While these large simulators are expensive, the one the Chapter members used costing approximately $13,000,000, using one is but a fraction of the cost involved in operating and actual Chinook. The simulator only costs about $430 an hour, compared to $12,000 (yes, that’s in thousands of dollars) an hour for the Chinook, itself. Each new Boeing CH-47 helicopter cost the military between 18 and 25 million dollars. These heavyweights have been in service for a surprisingly long period, seeing combat during the Vietnam conflict to the present day . . . over 50 years of active duty.  Here, below, is a view of the innards of this big flying machine.

Cutaway drawing of the CH-47 Helicopter

And here, below, is what the adventurous EAA volunteer “chopper student pilots” saw when they entered the Biggs Field simulator.

View from the Flight Coordinator’s Deck of the CH-47G’s cockpit. At right is a small part of the control panel at which the instructor pilot sits and uses to control the training flight’s circumstances.  The Instructor can instantly cause engine failures, changes in the weather, including wind speed and direction as well as precipitation.  The simulator is not yet turned on for use in this photo, so the view outside the cockpit is of only the large reflecting mirrors, rather than the exterior scenes normally in view.  Above the flight deck there are six large projectors which work to create the realistically true panoramic view seen through the Chinook’s windshield of the passing terrain, all of which makes it seem as though one is actually in flight.  There is even a simulation of the aircraft’s noise and motion, the pilot and co-pilot’s seats vibrate and move as in the real Chinook during flight.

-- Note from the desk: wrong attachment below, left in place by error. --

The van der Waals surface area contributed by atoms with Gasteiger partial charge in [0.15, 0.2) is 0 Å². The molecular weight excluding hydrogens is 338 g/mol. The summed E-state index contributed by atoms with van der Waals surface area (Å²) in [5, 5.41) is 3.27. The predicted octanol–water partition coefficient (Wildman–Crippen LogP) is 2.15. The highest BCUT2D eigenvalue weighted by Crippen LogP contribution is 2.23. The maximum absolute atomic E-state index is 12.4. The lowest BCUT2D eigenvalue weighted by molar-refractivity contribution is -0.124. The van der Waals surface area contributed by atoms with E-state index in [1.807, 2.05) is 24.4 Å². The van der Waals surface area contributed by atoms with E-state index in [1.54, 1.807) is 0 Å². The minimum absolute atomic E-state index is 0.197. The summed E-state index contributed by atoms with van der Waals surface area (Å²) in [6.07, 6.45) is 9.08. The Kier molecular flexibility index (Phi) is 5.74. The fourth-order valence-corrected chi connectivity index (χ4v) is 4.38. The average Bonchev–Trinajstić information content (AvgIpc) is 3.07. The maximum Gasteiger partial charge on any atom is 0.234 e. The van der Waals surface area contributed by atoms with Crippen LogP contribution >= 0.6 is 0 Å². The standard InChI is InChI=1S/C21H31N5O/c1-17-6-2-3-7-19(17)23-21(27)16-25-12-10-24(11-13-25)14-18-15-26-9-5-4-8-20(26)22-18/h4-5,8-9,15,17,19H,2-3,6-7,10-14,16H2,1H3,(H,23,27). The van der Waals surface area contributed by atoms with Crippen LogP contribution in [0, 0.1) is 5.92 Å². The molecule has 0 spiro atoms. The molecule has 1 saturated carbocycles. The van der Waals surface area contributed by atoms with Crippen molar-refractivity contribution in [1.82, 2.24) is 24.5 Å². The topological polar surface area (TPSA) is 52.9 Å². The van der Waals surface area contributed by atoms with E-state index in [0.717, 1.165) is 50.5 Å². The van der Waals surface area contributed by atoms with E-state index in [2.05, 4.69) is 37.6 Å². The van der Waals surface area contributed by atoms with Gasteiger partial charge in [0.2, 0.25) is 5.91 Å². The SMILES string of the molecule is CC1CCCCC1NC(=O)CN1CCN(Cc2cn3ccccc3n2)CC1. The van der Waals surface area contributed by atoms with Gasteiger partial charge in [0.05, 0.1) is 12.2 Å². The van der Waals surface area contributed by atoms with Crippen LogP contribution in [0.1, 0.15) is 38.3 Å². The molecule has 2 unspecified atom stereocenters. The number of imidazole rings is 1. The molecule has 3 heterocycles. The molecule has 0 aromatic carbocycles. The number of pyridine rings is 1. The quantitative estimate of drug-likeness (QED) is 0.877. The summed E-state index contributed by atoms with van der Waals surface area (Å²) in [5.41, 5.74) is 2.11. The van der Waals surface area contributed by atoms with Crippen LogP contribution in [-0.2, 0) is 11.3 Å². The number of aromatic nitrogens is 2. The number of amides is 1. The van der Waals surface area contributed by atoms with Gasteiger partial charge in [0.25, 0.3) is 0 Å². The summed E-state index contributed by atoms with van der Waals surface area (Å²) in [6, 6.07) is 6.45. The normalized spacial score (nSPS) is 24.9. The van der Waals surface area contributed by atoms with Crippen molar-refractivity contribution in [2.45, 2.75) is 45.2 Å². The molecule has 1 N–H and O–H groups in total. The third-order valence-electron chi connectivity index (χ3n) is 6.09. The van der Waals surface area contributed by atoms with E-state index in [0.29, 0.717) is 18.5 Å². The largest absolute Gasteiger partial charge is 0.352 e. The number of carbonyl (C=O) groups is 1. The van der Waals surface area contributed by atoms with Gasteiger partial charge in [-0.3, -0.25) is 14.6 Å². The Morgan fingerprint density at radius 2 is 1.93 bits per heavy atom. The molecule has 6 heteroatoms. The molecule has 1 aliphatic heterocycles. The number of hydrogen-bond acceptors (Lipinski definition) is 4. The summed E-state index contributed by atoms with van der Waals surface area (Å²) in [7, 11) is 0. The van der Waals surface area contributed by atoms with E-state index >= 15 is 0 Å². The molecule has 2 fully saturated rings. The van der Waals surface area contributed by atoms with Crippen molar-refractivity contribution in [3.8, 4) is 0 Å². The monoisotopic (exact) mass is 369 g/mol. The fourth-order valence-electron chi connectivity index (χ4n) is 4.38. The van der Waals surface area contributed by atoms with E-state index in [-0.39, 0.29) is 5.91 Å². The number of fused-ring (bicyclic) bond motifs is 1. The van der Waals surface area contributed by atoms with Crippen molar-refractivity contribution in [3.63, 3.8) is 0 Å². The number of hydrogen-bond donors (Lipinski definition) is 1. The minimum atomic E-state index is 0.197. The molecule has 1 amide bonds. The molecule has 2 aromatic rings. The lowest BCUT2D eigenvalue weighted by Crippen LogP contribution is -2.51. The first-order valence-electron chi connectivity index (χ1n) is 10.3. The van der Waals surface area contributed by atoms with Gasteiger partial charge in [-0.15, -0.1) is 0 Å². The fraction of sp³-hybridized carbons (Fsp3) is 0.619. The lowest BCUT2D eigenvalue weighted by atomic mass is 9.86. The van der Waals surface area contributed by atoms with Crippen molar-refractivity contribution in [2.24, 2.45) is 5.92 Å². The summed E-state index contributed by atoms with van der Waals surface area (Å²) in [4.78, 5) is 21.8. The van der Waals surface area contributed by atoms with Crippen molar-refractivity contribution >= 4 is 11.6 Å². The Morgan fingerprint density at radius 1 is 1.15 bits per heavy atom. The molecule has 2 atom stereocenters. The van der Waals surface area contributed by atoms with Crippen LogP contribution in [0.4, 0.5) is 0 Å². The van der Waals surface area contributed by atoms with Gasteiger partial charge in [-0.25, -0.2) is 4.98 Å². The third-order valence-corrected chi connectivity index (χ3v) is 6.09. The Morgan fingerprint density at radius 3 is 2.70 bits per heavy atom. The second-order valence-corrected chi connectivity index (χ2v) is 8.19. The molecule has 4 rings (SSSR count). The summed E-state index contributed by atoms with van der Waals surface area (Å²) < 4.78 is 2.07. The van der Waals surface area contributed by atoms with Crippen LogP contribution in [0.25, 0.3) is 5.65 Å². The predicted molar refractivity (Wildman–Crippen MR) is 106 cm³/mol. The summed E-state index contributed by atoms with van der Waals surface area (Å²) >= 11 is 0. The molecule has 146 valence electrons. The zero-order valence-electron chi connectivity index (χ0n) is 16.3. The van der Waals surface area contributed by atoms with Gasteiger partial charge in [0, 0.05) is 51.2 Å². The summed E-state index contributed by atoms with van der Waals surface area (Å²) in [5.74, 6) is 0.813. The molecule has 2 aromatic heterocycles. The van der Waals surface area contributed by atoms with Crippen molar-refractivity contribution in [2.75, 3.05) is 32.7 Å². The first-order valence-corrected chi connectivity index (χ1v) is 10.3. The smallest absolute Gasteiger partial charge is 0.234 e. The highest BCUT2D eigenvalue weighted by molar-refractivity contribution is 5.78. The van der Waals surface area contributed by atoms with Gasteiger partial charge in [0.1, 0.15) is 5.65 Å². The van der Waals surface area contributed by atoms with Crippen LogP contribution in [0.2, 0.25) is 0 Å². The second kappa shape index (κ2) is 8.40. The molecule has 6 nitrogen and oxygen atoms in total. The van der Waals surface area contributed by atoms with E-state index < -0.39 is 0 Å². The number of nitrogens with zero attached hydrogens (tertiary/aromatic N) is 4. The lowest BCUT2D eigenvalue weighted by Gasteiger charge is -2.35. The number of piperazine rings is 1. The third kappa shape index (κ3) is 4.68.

At right, Mr. Carnahan shows the group the large reflecting mirrors (which alone cost almost 1 million dollars!).

L to R: “EagleCarnahan explains his duty station and its controls to Jim Foster and Melissa Keithly.

L to R above: Jim Foster, John and Melissa Keithly, Barbara Conrad (EAA Chapter 555 participant) and “Eagle.” The visitors are watching fellow Chapter member Ric Lambart, who is out of view, while trying to fly the big bird from the copilot’s seat.  “Eagle” is watching the exterior view of the Chinook, rather than the over-the-pilots’ heads view (straight ahead), which is what the others are watching.

View out the windshield as John Signorino deftly manages to land the helicopter inside the empty University Texas El Paso (“UTEP”) Campus’ Sun Bowl in West El Paso.  John set the big helicopter gently down right in mid field.

Here (above at left) is John Signorino instructing professional fixed wing flight instructor, Jim Foster, in how the helicopter controls work.  The engines (there are two large jet engines on the Chinook) are not yet started, so there is not yet an outside “view” through the windshields.